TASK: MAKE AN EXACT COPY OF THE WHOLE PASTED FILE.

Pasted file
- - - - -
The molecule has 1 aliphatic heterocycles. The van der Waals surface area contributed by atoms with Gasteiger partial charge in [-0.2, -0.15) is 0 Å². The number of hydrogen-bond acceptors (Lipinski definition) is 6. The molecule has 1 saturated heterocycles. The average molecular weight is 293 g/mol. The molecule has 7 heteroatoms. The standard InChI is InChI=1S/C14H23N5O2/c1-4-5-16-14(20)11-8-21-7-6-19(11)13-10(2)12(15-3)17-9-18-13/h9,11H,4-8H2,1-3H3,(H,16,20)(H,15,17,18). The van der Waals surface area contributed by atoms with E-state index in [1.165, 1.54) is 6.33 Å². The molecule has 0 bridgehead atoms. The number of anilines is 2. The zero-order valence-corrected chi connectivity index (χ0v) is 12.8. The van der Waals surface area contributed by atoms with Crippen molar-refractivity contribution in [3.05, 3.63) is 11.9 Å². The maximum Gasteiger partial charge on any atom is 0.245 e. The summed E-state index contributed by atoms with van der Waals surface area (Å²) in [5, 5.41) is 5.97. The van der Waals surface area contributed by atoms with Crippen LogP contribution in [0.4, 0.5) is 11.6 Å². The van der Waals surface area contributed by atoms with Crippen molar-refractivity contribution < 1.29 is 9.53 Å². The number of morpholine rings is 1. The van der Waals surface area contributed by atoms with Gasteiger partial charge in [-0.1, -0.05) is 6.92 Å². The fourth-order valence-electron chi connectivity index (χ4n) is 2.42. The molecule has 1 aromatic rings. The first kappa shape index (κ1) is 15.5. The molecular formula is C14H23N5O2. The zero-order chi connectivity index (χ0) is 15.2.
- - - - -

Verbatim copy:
The molecule has 1 aliphatic heterocycles. The van der Waals surface area contributed by atoms with Gasteiger partial charge in [-0.2, -0.15) is 0 Å². The number of hydrogen-bond acceptors (Lipinski definition) is 6. The molecule has 1 saturated heterocycles. The average molecular weight is 293 g/mol. The molecule has 7 heteroatoms. The standard InChI is InChI=1S/C14H23N5O2/c1-4-5-16-14(20)11-8-21-7-6-19(11)13-10(2)12(15-3)17-9-18-13/h9,11H,4-8H2,1-3H3,(H,16,20)(H,15,17,18). The van der Waals surface area contributed by atoms with E-state index in [1.165, 1.54) is 6.33 Å². The molecule has 0 bridgehead atoms. The number of anilines is 2. The zero-order valence-corrected chi connectivity index (χ0v) is 12.8. The van der Waals surface area contributed by atoms with Crippen molar-refractivity contribution in [3.05, 3.63) is 11.9 Å². The maximum Gasteiger partial charge on any atom is 0.245 e. The summed E-state index contributed by atoms with van der Waals surface area (Å²) in [5, 5.41) is 5.97. The van der Waals surface area contributed by atoms with Crippen LogP contribution in [0.4, 0.5) is 11.6 Å². The van der Waals surface area contributed by atoms with Crippen molar-refractivity contribution < 1.29 is 9.53 Å². The number of morpholine rings is 1. The van der Waals surface area contributed by atoms with Gasteiger partial charge in [-0.1, -0.05) is 6.92 Å². The fourth-order valence-electron chi connectivity index (χ4n) is 2.42. The molecule has 1 aromatic rings. The first kappa shape index (κ1) is 15.5. The molecular formula is C14H23N5O2. The zero-order chi connectivity index (χ0) is 15.2.